Nice piece of sinister instrumental music from Adamennon, whom we last heard in 2016 on one half of a split LP with Altaj. As you can see from the cover art resembling a film poster, his Le Nove Ombre Del Caos (BORING MACHINES BM074) is intended as a pastiche of Italian exploitation movies of the 1960s and 1970s, the so-called “giallo” genre, as typified by directors such as Dario Argento and Mario Bava. In his music, Adamennon is also paying homage to Goblin, Fabio Frizzi, and Walter Rizzati, and others who scored the soundtracks to such films. As such, he leans heavily on his dark gothic organ, and that keyboard sound dominates the album with its hideous mixed chords and minor key settings, clotting up the air so that you can hardly breath. Some tracks are enriched with excessive drumming, belting out the beats with heavy pounds and multiple cymbal crashes like a more frenetic Carl Palmer, and he also layers in scary chanting vocals to suggest everything from corrupt monks in the vein of Matthew Lewis to sadistic torturers of the Spanish Inquisition, or perhaps Satanic worshippers murmuring a black rite. Thankfully not every track is as bombastic as this, and he can achieve quieter eerie moments, such as the first half of ‘Incontro Scontro…’ which opens Side B.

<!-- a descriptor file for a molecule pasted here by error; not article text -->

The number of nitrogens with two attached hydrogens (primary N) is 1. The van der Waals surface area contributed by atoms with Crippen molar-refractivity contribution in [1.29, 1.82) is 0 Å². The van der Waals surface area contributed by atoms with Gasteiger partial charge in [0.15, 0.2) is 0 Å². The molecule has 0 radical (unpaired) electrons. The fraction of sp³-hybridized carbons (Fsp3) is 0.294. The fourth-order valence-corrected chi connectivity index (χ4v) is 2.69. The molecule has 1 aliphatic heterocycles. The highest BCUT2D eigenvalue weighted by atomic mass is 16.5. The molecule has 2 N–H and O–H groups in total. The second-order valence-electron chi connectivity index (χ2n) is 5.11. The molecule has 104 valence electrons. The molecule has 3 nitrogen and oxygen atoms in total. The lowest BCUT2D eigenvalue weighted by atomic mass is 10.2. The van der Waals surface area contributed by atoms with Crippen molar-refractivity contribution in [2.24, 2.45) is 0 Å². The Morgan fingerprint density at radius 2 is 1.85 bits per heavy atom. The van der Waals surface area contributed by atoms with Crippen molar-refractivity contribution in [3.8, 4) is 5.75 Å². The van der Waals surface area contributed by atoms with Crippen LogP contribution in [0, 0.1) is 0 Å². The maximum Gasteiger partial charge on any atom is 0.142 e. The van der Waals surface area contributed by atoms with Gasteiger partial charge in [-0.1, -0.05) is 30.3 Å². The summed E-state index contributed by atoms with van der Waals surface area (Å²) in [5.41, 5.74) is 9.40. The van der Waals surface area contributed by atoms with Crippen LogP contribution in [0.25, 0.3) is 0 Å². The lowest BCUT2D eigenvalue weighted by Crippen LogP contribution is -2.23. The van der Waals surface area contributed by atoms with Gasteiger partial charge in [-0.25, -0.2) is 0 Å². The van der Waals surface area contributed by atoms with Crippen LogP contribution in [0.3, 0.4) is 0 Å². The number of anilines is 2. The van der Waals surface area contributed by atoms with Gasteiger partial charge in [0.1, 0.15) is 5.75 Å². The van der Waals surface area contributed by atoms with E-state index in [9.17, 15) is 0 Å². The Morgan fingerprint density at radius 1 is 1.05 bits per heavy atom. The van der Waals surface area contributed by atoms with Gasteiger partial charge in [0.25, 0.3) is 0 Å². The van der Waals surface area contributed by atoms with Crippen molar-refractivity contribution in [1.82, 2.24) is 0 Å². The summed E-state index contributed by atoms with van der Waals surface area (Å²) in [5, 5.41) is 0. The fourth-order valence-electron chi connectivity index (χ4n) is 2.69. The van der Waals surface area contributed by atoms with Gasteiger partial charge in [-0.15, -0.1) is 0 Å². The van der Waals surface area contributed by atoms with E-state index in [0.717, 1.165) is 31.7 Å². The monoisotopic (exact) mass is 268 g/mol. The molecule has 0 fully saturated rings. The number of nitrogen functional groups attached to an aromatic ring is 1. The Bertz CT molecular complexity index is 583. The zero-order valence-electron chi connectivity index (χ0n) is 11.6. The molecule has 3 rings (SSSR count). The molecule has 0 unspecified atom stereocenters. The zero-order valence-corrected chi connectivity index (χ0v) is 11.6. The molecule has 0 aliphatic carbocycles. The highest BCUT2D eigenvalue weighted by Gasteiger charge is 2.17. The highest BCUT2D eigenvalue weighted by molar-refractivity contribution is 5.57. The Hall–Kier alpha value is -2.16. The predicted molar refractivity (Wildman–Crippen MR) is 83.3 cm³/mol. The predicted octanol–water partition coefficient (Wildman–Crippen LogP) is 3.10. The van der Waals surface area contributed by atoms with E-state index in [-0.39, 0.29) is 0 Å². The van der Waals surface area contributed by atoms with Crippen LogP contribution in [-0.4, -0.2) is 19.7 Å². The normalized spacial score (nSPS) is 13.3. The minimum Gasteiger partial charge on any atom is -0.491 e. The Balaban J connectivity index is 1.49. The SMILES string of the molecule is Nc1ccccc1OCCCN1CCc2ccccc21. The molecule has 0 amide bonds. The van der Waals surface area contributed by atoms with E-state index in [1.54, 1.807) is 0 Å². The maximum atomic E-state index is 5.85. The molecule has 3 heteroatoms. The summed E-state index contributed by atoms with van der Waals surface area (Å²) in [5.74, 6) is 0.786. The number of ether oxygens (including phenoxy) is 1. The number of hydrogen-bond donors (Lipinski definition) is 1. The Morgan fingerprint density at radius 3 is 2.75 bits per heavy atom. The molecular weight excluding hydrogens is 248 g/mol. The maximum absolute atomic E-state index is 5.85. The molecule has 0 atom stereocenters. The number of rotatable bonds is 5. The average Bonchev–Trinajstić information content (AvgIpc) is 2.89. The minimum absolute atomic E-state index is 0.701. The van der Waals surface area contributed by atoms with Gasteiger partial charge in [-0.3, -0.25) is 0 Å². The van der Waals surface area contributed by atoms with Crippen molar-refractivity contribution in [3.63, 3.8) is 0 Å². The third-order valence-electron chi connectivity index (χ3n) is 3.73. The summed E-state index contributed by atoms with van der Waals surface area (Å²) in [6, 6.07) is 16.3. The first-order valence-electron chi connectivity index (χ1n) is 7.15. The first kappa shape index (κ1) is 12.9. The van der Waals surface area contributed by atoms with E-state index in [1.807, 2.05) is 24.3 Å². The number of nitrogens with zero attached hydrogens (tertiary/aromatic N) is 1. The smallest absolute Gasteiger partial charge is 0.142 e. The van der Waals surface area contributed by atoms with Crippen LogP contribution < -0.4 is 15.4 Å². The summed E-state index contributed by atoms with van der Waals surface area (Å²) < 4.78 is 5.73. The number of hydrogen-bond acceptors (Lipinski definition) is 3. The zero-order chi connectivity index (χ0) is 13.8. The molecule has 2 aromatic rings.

If any of the above is triggering Black Metal associations in your brain, that’s to be expected – Adam Van Maledict began his work as a BM ambient act in 2006. Some five years later he was also busy digging into the rich seam of Italian progressive rock, and something which the press notes call “dark sound from the seventies”. The 2011 album Nero may or may not reflect these milestones in his record-collecting journey. As for Le Nove Ombre Del Caos, it’s fine as a piece of prog-inflected Black Metal noise, rich with the overstatement and baroque excess we associate with Italian prog, and enjoyable on its own terms even if Adamennon doesn’t really have a sense for a strong melody. As soundtrack music (remembering of course that Le Nove Ombre Del Caos is a non-existent film), I doubt if it would really work for a film; the sound is too samey, and there aren’t really any dynamics or changes that reflect the shifts in screen action. The best soundtrack composers were fitting their cues to the movements of the actors and the camera; Adamennon, conversely, pretty much stays in the same place when he gets going, and doesn’t really know how to bring each piece to a satisfying conclusion. My fave soundtrack LPs often create strong visual impressions in the mind, even when I’ve never seen the movie; but this record does not. He compensates for his lack of narrative skills by assigning highly descriptive titles to each track. In all, a neat little pastiche. From 6th March 2017.